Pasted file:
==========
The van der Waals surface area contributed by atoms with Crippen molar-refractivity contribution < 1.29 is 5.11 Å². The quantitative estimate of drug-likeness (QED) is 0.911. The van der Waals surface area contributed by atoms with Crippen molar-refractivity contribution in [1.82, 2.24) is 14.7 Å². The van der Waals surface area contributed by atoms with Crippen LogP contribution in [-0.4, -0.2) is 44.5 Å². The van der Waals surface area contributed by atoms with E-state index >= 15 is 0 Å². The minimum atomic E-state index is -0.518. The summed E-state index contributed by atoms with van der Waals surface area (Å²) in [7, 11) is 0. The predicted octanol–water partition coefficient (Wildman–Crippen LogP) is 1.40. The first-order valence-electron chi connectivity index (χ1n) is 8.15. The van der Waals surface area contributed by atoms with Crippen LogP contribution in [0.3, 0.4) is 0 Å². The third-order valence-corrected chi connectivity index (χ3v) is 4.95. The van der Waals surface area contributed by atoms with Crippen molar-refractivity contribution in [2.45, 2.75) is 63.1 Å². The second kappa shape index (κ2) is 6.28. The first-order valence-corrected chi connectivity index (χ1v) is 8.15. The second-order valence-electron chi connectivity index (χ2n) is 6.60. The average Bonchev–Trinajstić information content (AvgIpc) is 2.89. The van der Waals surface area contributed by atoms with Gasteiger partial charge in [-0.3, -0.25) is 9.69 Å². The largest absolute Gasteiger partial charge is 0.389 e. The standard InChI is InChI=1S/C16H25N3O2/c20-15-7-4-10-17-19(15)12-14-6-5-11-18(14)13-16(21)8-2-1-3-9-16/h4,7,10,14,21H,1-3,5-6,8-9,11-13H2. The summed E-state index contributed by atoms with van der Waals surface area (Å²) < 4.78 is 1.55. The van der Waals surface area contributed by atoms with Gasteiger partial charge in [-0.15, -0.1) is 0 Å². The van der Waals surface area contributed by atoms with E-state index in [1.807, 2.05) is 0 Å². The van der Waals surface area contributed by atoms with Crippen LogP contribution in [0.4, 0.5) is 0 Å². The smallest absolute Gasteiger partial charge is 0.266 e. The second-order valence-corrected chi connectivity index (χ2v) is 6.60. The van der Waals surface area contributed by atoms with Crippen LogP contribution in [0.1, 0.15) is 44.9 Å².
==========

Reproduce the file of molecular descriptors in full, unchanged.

The van der Waals surface area contributed by atoms with Crippen molar-refractivity contribution < 1.29 is 5.11 Å². The quantitative estimate of drug-likeness (QED) is 0.911. The van der Waals surface area contributed by atoms with Crippen molar-refractivity contribution in [1.82, 2.24) is 14.7 Å². The van der Waals surface area contributed by atoms with Crippen LogP contribution in [-0.4, -0.2) is 44.5 Å². The van der Waals surface area contributed by atoms with E-state index >= 15 is 0 Å². The minimum atomic E-state index is -0.518. The summed E-state index contributed by atoms with van der Waals surface area (Å²) in [7, 11) is 0. The predicted octanol–water partition coefficient (Wildman–Crippen LogP) is 1.40. The first-order valence-electron chi connectivity index (χ1n) is 8.15. The van der Waals surface area contributed by atoms with Crippen LogP contribution in [0.3, 0.4) is 0 Å². The third-order valence-corrected chi connectivity index (χ3v) is 4.95. The van der Waals surface area contributed by atoms with Crippen molar-refractivity contribution in [2.45, 2.75) is 63.1 Å². The second kappa shape index (κ2) is 6.28. The first-order valence-corrected chi connectivity index (χ1v) is 8.15. The second-order valence-electron chi connectivity index (χ2n) is 6.60. The average Bonchev–Trinajstić information content (AvgIpc) is 2.89. The van der Waals surface area contributed by atoms with Gasteiger partial charge in [-0.3, -0.25) is 9.69 Å². The largest absolute Gasteiger partial charge is 0.389 e. The standard InChI is InChI=1S/C16H25N3O2/c20-15-7-4-10-17-19(15)12-14-6-5-11-18(14)13-16(21)8-2-1-3-9-16/h4,7,10,14,21H,1-3,5-6,8-9,11-13H2. The summed E-state index contributed by atoms with van der Waals surface area (Å²) < 4.78 is 1.55. The van der Waals surface area contributed by atoms with Gasteiger partial charge in [-0.15, -0.1) is 0 Å². The van der Waals surface area contributed by atoms with E-state index in [1.807, 2.05) is 0 Å². The van der Waals surface area contributed by atoms with Crippen LogP contribution in [0.4, 0.5) is 0 Å². The smallest absolute Gasteiger partial charge is 0.266 e. The second-order valence-corrected chi connectivity index (χ2v) is 6.60. The van der Waals surface area contributed by atoms with Crippen LogP contribution in [0.1, 0.15) is 44.9 Å².